I'll read the rest of the thread and see if I can contribute more

we use ur milkman which costs a bit more per pint but saves on buying other stuff when you pop to the shop (and I'm lazy!).

we make bread mostly which also saves on visiting shops

I buy all toiletries in Aldi I'm trying everything out and its all good so far. people seem to spend loads on cleaning products I reckon £5 a month or maybe £10. slovenly here clearly!!

Alwayscheerful Sun 07-Jul-13 20:34:59

Mostly £100 per week for two of us /3 at weekends, we don't go out much and we buy our meat from the butcher, stock up on good wines when they are on special offer and bulk buy at cash and carry, the rest comes from Waitrose, mostly taking advantage of special offers. We like to BBQ in the summer so we probably spend £200 if we have visitors.

MissStrawberry Sun 07-Jul-13 20:35:46

I think £100 is a lot for just you and 2 others when I spend about that for 3 children, 2 adults, 2 cats and 2 guinea pigs. I shop at Waitrose, cook everything from scratch and the children also have baked or cooked puddings quite a few times a week.

PlainOldVanilla Sun 07-Jul-13 20:47:32

About £70 a week for me, DP and baby DD. sometimes this can last up to a week and a half though. We have all meat from the butchers because DP is a PITA. We go through loads of fruit for DD and this includes cleaning products. Doesn't include alcohol but its rare we buy it and it doesn't include dog food we but that in bulk so when we do it works out as an extra that month but one big bag lasts us 2 months. I think we could cut it down but DP won't eat meat free and we don't eat fish hmm.

FoundAChopinLizt Sun 07-Jul-13 20:48:53

Don't buy junk. Cut out biscuits, chocolate, sweets, crisps, soft drinks, cereals, cake, sweetened yogurts/pot based processed, ready meals, basically processed stuff, or stuff with lots of sugar.Drinks are water, milk, tea, coffee wine.

It's a win win for your budget and your body.

Cleaning stuff, I save by making my own sprays, with watered down washing up liquid and multipurpose cleaner and or vinegar.

We spend £600 a month for six of us, youngest is 8, so all big eaters.

amothersplaceisinthewrong Sun 07-Jul-13 20:51:13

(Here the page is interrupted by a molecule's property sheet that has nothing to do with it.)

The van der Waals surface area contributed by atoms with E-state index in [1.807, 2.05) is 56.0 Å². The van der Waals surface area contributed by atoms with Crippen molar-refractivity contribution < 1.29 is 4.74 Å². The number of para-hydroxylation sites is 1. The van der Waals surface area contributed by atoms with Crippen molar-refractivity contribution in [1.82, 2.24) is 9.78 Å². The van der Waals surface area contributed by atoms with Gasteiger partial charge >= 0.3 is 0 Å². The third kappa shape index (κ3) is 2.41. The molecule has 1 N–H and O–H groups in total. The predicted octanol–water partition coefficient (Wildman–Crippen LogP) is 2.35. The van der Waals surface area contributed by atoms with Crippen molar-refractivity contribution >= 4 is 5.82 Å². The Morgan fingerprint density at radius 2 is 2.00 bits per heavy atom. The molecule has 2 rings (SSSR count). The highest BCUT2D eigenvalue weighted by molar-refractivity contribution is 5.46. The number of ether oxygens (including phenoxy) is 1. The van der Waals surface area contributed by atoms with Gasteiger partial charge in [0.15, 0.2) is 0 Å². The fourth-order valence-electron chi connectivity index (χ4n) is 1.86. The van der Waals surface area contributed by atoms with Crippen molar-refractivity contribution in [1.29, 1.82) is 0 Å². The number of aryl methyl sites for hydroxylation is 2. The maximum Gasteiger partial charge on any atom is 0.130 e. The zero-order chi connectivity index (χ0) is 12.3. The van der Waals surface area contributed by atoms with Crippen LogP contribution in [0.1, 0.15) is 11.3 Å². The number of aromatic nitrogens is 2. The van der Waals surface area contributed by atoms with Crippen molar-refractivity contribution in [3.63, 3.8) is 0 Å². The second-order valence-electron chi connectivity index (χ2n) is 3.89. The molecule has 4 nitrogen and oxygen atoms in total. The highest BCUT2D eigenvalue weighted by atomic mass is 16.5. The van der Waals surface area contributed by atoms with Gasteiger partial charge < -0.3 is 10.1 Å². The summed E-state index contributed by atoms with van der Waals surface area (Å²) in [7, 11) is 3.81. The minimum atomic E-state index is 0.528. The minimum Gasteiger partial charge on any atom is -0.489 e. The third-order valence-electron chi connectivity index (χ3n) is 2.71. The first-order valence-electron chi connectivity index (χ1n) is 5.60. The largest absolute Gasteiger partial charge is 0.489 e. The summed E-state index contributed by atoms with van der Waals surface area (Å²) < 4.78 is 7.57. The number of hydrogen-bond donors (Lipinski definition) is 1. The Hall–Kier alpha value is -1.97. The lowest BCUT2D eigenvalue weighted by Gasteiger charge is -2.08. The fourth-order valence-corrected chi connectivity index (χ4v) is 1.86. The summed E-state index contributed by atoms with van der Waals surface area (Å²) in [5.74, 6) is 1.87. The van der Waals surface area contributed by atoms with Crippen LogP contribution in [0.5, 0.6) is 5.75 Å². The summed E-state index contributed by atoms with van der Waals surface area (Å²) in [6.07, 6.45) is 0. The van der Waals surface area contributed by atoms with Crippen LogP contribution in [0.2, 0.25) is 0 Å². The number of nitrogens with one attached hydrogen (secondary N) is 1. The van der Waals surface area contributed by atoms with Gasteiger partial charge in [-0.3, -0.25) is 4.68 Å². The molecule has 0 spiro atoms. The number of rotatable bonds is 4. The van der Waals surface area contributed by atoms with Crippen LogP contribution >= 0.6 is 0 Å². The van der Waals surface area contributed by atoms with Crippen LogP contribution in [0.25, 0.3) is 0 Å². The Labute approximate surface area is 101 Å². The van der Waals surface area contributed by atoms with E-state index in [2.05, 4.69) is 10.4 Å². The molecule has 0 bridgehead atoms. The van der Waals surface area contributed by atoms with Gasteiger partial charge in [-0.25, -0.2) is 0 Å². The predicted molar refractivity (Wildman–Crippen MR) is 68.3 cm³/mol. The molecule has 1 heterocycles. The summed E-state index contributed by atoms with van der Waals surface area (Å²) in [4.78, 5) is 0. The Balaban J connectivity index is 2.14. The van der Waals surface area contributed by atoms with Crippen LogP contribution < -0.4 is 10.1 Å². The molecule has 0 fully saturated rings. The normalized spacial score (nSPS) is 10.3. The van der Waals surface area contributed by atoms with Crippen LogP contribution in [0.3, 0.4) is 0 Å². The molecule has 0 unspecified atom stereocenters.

£150 a week for two. This includes our toiletries, wine, cleaning products. If the kids are home then around £200 -£225 a week.

MissStrawberry Sun 07-Jul-13 20:53:14

That's a lot, amothersplaceisinthewrong. What do you buy?

PlainOldVanilla Sun 07-Jul-13 20:53:27

We eat alot of of snacks in the evenings, well I don't no more and I've lost a lot of weight grin but DP does so I'm going to start making my own and hopefully that will be cheaper and he will like it and eat it

signorapacino Sun 07-Jul-13 21:02:56

£150+ weekly dh, me, dd16 and ds11. I never know how people do it for cheaper. That does include all household needs eg cleaning, shampoo etc. and that is me consciously trying to keep it down. I'm in awe of people on here who do it way cheaper. It always makes me feel a bit rubbish hmm

FoundAChopinLizt Sun 07-Jul-13 21:09:20

I use frozen fish, frozen veg, pulses, loads of eggs (homemade quiche is cheap), I make bread and rolls, make yoghurt, soups, pâtés, baking and so on. I like making things and I like saving money, it feels like we're beating the system.

My food budget is £35-40 a week for me, DH, 4yo DD and 18mo DS.

I shop almost exclusively in Lidl (except for oats, tinned tuna and pasta, which I buy in Asda). The Asda pasta is £2.87 for a 3kg bag so we eat a lot of pasta based dishes!

I buy a kilo of beef mince from Lidl for £3.09, by bulking it out with grated carrot and oats it will do roughly 14 portions (some adult, some child) of cottage pie or bolognese.

I buy frozen veg - the only fresh veg I buy is carrots and a large bag of potatoes.